Adolescents whose religious mothers die are likely to be less religious as young adults
Bereaved children whose late mothers were very religious are likely to be less religious after their mother dies than youths who did not suffer a maternal loss. Conversely, children whose late mothers placed no importance on religion are more likely to become religious—especially when it comes to praying often.
But overall—while youths who experienced a mother's death are less likely to attend church—they are more likely to say that religion is important in their lives as young adults, a Baylor University study has found.
"These findings suggest that there is a complex relationship between mother loss and religiosity, and it is one that may depend on maternal religiousness," said researcher Renae Wilkinson, a sociologist and doctoral candidate in Baylor University's College of Arts & Sciences.
Wilkinson's study—"Losing or Choosing Faith: Mother Loss and Religious Change"—is published in the Journal for the Scientific Study of Religion.
"For children dealing with a mother's death, the loss is not only distressing, but also likely to violate beliefs about the timing of life transitions and to challenge ideas about the fairness of the world," Wilkinson said. "This is a disruptive event at an already disruptive time of life—the transition from adolescence to young adulthood involves role changes related to education, family and romantic relationships that experiencing the death of one's mother may complicate."
Past studies have shown that in general, children tend to mirror their parents in matters of faith over time, whether that be religiosity or atheism. And a study from the Pew Research Center suggests mothers have more influence on their children's religious upbringings than fathers, especially in families with parents of mixed religious backgrounds.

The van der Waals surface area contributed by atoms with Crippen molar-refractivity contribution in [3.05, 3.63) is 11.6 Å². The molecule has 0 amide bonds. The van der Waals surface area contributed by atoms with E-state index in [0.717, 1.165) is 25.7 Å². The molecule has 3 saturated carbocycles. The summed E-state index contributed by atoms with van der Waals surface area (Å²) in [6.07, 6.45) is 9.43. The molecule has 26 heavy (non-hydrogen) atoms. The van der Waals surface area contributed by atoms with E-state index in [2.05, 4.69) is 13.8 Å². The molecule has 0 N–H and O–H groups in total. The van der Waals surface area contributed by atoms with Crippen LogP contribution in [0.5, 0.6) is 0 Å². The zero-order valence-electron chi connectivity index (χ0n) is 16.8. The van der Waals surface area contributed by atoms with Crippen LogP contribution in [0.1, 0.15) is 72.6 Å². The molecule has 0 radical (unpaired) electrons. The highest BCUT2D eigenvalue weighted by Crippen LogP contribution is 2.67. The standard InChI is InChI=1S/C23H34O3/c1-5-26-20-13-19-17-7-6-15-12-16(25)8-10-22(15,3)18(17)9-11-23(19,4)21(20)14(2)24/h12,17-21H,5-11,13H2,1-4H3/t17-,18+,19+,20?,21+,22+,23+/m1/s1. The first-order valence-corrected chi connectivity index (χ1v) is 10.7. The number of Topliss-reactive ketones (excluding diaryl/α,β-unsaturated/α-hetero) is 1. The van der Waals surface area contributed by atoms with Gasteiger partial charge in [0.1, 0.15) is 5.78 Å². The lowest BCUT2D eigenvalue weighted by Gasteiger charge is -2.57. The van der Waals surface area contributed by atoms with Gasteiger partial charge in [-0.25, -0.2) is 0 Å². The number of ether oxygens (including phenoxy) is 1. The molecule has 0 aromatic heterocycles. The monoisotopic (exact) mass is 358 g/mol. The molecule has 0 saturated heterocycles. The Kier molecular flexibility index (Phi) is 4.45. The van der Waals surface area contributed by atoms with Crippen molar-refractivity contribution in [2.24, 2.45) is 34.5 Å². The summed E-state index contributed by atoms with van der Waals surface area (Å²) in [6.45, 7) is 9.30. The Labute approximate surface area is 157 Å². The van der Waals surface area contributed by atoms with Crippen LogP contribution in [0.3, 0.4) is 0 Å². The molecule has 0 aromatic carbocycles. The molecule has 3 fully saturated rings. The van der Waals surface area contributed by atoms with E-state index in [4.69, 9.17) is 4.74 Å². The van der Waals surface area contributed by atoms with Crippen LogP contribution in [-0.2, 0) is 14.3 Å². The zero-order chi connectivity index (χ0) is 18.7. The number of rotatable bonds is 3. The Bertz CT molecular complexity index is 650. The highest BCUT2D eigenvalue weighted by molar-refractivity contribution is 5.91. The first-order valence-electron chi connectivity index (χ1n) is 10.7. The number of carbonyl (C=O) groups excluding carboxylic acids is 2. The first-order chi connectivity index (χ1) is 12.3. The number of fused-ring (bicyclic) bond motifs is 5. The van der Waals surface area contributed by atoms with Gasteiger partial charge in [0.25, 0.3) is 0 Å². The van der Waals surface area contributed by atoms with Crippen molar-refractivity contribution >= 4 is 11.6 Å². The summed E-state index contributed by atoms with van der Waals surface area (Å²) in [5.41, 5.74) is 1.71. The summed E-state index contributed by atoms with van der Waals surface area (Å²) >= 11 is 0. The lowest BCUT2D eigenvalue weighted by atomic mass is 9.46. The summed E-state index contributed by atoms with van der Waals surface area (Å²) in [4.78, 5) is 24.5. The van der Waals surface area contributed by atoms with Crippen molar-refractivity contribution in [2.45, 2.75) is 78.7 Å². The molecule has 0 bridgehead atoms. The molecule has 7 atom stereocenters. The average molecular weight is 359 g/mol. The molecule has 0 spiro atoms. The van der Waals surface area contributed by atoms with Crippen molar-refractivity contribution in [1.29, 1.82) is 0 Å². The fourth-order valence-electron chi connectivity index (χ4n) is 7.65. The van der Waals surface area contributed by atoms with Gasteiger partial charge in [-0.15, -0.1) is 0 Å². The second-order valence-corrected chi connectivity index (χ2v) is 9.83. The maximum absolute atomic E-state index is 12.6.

But a mother's death during one's childhood is "an off-time death, when our norms break down," Wilkinson said. "A child may wonder why God chose to take the mother away so soon and could turn away from God—or turn toward God as a compensatory figure."
For her research, she analyzed data from two waves of the National Longitudinal Study of Adolescent to Adult Health. The first was conducted in 1994 and 1995 with in-depth interviews of a nationally representative sample of American adolescents in grades 7-12. The other wave was conducted in 2008, when participants were young adults ages 24 to 34. The final sample was limited to 10,748 of the initial respondents, allowing comparison of those whose mothers were alive and those whose mothers were dead.
The study assesses four aspects of both mothers' and children's religiosity: affiliation with a religious tradition, attendance at religious services, prayer and how important religion was to an individual. (To assess mother's religiosity, prayer was not included because it is considered private and likely to be less observable to children.)
"This study is an initial contribution to an understudied topic," Wilkinson said.
She said that future research could compare the effects of the loss of a mother versus the loss of a father and how those results might differ by the gender of the bereaved child. In addition, research should examine other outcomes following experiencing a parental death over the transition to adulthood, such as psychological well-being and physical health.